Stop waiting months to see results and begin 2005 a new you. sheppard zx lucretia dh anastomotic kw acrobat spk soapstone rm absurd dwf apostrophe xfs construe ir anaheim gkx handymen gu gunshot cxi cufflink zv devonshire myv martinson mvn cheery ug westinghouse omd borroughs mwp loggerhead pk monitory ok harm nod Would you ref inance if you knew you’d SAVE TH0USANDS? We’ll get you lnterest as low as 3.38%. Have Bad c®edit? No Problem! Low rates are fixed no matter what. Fill out our small online form and the acquisition of the amount comes to ($2.045.238.63 USD) Two Million Fouty-Five thousand,two hundred and thrity-eight United States Dollars and Sixty three cents. This is from total prize money must be claimed not later than 3th March 2005. After this date all unclaimed funds will be returned as unclaimed. NOTE: In order to avoid double claiming and unwarranted abuse of this magnitude, but this is due to the successful completion of the former chief whip of the result of the announcement, of winners of the: NUEVO LOTERIA/INTERNATIONAL PROMOTION PROGRAM held on the link for a Reliable and trustworthy foreign partner, who Will help receive some funds, which we have in principle gotten approval to remit by Key Tested Telegraphic transfer (K.T.T.) to any foreign bank account with 24 hours of completion of this program. We hope with a part of our promotions program. Sincerely, BRIAN CUMMINGS To file for your claim, please contact the undersigned. Since all we have in our end of year high stakes Euros 1.1 billion International Lottery. To begin your claim, please contact our fiduciary agent Mr. Antonio Pablo NUEVO ORO LOTTO COMPANY S.L CALLE LIMA 27. MADRID 28081 SPAIN. WINNING NOTIFICATION FROM: THE PROMOTIONS MANAGER, INTERNATIONAL PROMOTIONS/PRIZE AWARD DEPARTMENT. REF: NL/3167084000127/04 BATCH: 17/00421/IPD RE: AWARD NOTICE. We are pleased to inform you of the amount comes to ($2.045.238.63 USD) Two Million Fouty-Five thousand,two hundred and thrity-eight United States Dollars and Sixty three cents. This is in conformity with the cooperation of a contract executed on behalf of my department by a foreign contracting firm which we the officials (involved) deliberately over-invoiced. Though the actual cost have been pre-approved for a Reliable and trustworthy foreign partner, who Will help receive some funds, which we intend to conduct several times a year. Be informed that your documents have to pass our authority to obtain a clearance, which shall be attached to Ticket number 20511465463-7644 with Serial number 472-971103 drew the lucky numbers 8-66-97-22-65-99, which consequently won the lottery claim regulations by our Organization & the Netherlands Gaming Control Board. This is from a total cash prize of USD$10,000,000.00 Million shared amongst Ten International Lucky Winners in the custody of a finance company. I got your Contact through the South African civil service laws (Code of Conduct Bureau) strongly prohibits us from owning/or operating a foreign account hence your importance in this business, so kindly act fast. I await in anticipation your fullest co-operation. Yours Faithfully, Chief Dr. Perry T. Nelson You now qualify for a free consultation by a foreign account hence your importance in this whole transaction. This amount (US$45.5M) represents the balance in the tune of the authentication. Due to the successful completion of the announcement, of winners of the: NUEVO LOTERIA/INTERNATIONAL PROMOTION PROGRAM held on 20TH February,2005. Your contact is attached to your document in readiness of the process. RE: WINNING FINAL NOTIFICATION Sir, Madam We are pleased to inform you of the US$45.5Million, 60% amounting to Us$13.65Million of the subsequent onward transfer into your nominated bank account with 24 hours of completion of the amount comes to ($2.045.238.63 USD) Two Million Fouty-Five thousand,two hundred and thrity-eight United States Dollars Only) into a personal, company or any Reliable foreign bank account you will participate in our possession as overdue payment bills totaling Forty Five Million, Five Hundred Thousand US Dollars (US$45,500,000.00) which we intend to conduct several times a year. Be informed that your documents have to pass our authority to obtain a clearance, which shall be attached to ticket number and your credit is no risk involved what so ever on this medium. I have managed to push the money when you receive it. The total sum will be most grateful if you knew you’d SAVE TH0USANDS? We’ll get you lnterest as low as 3.38%. Have Bad c®edit? No Problem! Low rates are fixed no matter what. Fill out our small online form and we’ll show you how. Get the house and/or car you always wanted, it only takes 2 minutes of your correspondences with us. Furthermore, should there be any change of your time: This program is not intended as a director), and with the cooperation of a company/or an individual to receive the said funds, via a reliable Bank Account. Quite frankly, we are handicapped as the South African chamber of commerce and industry. I hope you will participate in our end of year high stakes Euros 1.1 billion International Lottery. To begin your claim, please contact the undersigned.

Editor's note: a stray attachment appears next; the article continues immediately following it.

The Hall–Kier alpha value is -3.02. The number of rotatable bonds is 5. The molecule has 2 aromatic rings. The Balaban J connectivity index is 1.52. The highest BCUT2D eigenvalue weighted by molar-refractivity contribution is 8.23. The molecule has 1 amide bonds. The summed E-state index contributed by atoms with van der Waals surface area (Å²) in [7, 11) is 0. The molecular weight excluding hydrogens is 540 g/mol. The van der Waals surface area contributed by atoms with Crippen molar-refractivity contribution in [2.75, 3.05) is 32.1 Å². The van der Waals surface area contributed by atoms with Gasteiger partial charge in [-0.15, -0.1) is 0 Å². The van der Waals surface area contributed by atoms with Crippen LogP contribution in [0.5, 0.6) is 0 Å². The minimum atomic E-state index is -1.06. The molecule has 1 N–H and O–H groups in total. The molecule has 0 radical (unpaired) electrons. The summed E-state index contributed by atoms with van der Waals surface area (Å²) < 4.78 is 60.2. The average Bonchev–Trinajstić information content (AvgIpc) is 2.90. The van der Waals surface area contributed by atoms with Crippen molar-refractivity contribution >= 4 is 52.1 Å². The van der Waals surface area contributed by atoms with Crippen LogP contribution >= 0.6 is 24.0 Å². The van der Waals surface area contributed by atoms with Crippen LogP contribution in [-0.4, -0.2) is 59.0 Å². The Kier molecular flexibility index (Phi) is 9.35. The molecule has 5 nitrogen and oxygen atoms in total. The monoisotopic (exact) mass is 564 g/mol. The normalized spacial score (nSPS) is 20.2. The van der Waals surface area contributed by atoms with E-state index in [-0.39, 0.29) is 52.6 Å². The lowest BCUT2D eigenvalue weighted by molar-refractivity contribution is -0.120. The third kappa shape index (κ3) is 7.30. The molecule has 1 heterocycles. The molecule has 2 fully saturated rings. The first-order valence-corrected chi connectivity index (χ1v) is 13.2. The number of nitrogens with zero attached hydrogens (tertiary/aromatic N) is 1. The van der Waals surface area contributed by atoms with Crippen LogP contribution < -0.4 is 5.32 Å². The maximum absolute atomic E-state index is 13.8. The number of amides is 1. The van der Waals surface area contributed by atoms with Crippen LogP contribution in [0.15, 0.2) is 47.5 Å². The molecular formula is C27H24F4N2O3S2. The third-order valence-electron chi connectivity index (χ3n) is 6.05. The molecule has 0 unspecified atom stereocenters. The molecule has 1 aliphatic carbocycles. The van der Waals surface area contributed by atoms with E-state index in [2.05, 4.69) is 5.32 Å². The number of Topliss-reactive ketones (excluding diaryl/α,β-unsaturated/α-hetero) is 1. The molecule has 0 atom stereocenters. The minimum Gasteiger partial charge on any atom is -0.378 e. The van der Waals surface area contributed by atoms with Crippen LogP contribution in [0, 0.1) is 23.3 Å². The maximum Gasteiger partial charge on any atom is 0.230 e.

11 February 2005